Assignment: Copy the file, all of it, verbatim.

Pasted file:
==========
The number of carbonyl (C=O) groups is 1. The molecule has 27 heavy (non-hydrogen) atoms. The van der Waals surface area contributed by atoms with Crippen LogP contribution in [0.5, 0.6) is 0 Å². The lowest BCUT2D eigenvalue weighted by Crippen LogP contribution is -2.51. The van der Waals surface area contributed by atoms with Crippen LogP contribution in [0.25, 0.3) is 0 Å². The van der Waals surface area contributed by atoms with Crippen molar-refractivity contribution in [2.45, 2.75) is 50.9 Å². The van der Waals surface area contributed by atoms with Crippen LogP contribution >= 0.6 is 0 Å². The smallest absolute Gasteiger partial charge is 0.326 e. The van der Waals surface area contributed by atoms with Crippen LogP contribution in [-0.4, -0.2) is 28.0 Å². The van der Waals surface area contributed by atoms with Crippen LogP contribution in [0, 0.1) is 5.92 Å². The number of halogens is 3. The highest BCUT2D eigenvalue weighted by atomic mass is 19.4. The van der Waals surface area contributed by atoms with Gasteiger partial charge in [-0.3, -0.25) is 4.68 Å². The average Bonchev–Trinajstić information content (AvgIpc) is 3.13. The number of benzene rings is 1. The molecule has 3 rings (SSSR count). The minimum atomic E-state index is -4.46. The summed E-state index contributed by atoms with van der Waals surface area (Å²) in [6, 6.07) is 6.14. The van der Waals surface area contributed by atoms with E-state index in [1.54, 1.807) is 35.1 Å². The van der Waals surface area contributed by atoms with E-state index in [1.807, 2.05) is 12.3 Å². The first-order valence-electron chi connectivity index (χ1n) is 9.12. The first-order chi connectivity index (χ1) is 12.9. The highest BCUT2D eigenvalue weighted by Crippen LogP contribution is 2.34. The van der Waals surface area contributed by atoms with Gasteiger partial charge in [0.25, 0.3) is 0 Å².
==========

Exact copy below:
The number of carbonyl (C=O) groups is 1. The molecule has 27 heavy (non-hydrogen) atoms. The van der Waals surface area contributed by atoms with Crippen LogP contribution in [0.5, 0.6) is 0 Å². The lowest BCUT2D eigenvalue weighted by Crippen LogP contribution is -2.51. The van der Waals surface area contributed by atoms with Crippen LogP contribution in [0.25, 0.3) is 0 Å². The van der Waals surface area contributed by atoms with Crippen molar-refractivity contribution in [2.45, 2.75) is 50.9 Å². The van der Waals surface area contributed by atoms with Crippen LogP contribution >= 0.6 is 0 Å². The smallest absolute Gasteiger partial charge is 0.326 e. The van der Waals surface area contributed by atoms with Crippen LogP contribution in [-0.4, -0.2) is 28.0 Å². The van der Waals surface area contributed by atoms with Crippen LogP contribution in [0, 0.1) is 5.92 Å². The number of halogens is 3. The highest BCUT2D eigenvalue weighted by atomic mass is 19.4. The van der Waals surface area contributed by atoms with Gasteiger partial charge in [-0.3, -0.25) is 4.68 Å². The average Bonchev–Trinajstić information content (AvgIpc) is 3.13. The number of benzene rings is 1. The molecule has 3 rings (SSSR count). The minimum atomic E-state index is -4.46. The summed E-state index contributed by atoms with van der Waals surface area (Å²) in [6, 6.07) is 6.14. The van der Waals surface area contributed by atoms with E-state index in [1.54, 1.807) is 35.1 Å². The van der Waals surface area contributed by atoms with E-state index in [1.807, 2.05) is 12.3 Å². The first-order valence-electron chi connectivity index (χ1n) is 9.12. The first-order chi connectivity index (χ1) is 12.9. The highest BCUT2D eigenvalue weighted by Crippen LogP contribution is 2.34. The van der Waals surface area contributed by atoms with Gasteiger partial charge in [0.25, 0.3) is 0 Å².